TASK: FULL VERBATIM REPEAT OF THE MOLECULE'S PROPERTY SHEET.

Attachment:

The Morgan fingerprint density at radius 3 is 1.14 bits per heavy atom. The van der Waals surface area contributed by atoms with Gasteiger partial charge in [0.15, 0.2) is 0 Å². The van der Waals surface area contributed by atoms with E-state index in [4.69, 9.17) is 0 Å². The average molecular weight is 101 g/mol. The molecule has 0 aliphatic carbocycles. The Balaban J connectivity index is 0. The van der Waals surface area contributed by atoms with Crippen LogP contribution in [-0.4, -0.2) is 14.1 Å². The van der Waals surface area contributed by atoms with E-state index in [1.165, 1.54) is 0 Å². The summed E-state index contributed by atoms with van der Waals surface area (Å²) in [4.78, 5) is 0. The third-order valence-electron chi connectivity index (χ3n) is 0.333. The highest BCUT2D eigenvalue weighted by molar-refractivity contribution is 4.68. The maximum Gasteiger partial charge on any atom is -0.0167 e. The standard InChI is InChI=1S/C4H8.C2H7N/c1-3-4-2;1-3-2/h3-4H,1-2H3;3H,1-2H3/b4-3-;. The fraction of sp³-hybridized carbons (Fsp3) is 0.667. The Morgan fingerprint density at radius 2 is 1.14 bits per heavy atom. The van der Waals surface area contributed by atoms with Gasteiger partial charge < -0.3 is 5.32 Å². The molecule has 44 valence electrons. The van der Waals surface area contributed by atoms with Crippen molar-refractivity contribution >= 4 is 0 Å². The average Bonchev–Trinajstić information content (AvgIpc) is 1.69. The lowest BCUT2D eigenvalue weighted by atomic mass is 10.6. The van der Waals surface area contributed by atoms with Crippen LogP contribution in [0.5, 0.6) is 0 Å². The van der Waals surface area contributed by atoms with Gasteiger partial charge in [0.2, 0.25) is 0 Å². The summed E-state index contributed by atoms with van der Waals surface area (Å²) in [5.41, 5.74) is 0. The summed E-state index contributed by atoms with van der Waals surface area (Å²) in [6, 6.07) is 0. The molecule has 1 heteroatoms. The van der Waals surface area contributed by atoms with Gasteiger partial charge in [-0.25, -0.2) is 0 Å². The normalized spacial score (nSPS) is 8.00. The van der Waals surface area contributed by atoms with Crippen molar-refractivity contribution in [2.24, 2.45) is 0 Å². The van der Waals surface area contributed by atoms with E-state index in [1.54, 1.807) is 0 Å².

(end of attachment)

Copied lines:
The Morgan fingerprint density at radius 3 is 1.14 bits per heavy atom. The van der Waals surface area contributed by atoms with Gasteiger partial charge in [0.15, 0.2) is 0 Å². The van der Waals surface area contributed by atoms with E-state index in [4.69, 9.17) is 0 Å². The average molecular weight is 101 g/mol. The molecule has 0 aliphatic carbocycles. The Balaban J connectivity index is 0. The van der Waals surface area contributed by atoms with Crippen LogP contribution in [-0.4, -0.2) is 14.1 Å². The van der Waals surface area contributed by atoms with E-state index in [1.165, 1.54) is 0 Å². The summed E-state index contributed by atoms with van der Waals surface area (Å²) in [4.78, 5) is 0. The third-order valence-electron chi connectivity index (χ3n) is 0.333. The highest BCUT2D eigenvalue weighted by molar-refractivity contribution is 4.68. The maximum Gasteiger partial charge on any atom is -0.0167 e. The standard InChI is InChI=1S/C4H8.C2H7N/c1-3-4-2;1-3-2/h3-4H,1-2H3;3H,1-2H3/b4-3-;. The fraction of sp³-hybridized carbons (Fsp3) is 0.667. The Morgan fingerprint density at radius 2 is 1.14 bits per heavy atom. The van der Waals surface area contributed by atoms with Gasteiger partial charge < -0.3 is 5.32 Å². The molecule has 44 valence electrons. The van der Waals surface area contributed by atoms with Crippen molar-refractivity contribution >= 4 is 0 Å². The average Bonchev–Trinajstić information content (AvgIpc) is 1.69. The lowest BCUT2D eigenvalue weighted by atomic mass is 10.6. The van der Waals surface area contributed by atoms with Crippen LogP contribution in [0.5, 0.6) is 0 Å². The van der Waals surface area contributed by atoms with Gasteiger partial charge in [0.2, 0.25) is 0 Å². The summed E-state index contributed by atoms with van der Waals surface area (Å²) in [5.41, 5.74) is 0. The summed E-state index contributed by atoms with van der Waals surface area (Å²) in [6, 6.07) is 0. The molecule has 1 heteroatoms. The van der Waals surface area contributed by atoms with Gasteiger partial charge in [-0.25, -0.2) is 0 Å². The normalized spacial score (nSPS) is 8.00. The van der Waals surface area contributed by atoms with Crippen molar-refractivity contribution in [2.24, 2.45) is 0 Å². The van der Waals surface area contributed by atoms with E-state index in [1.54, 1.807) is 0 Å².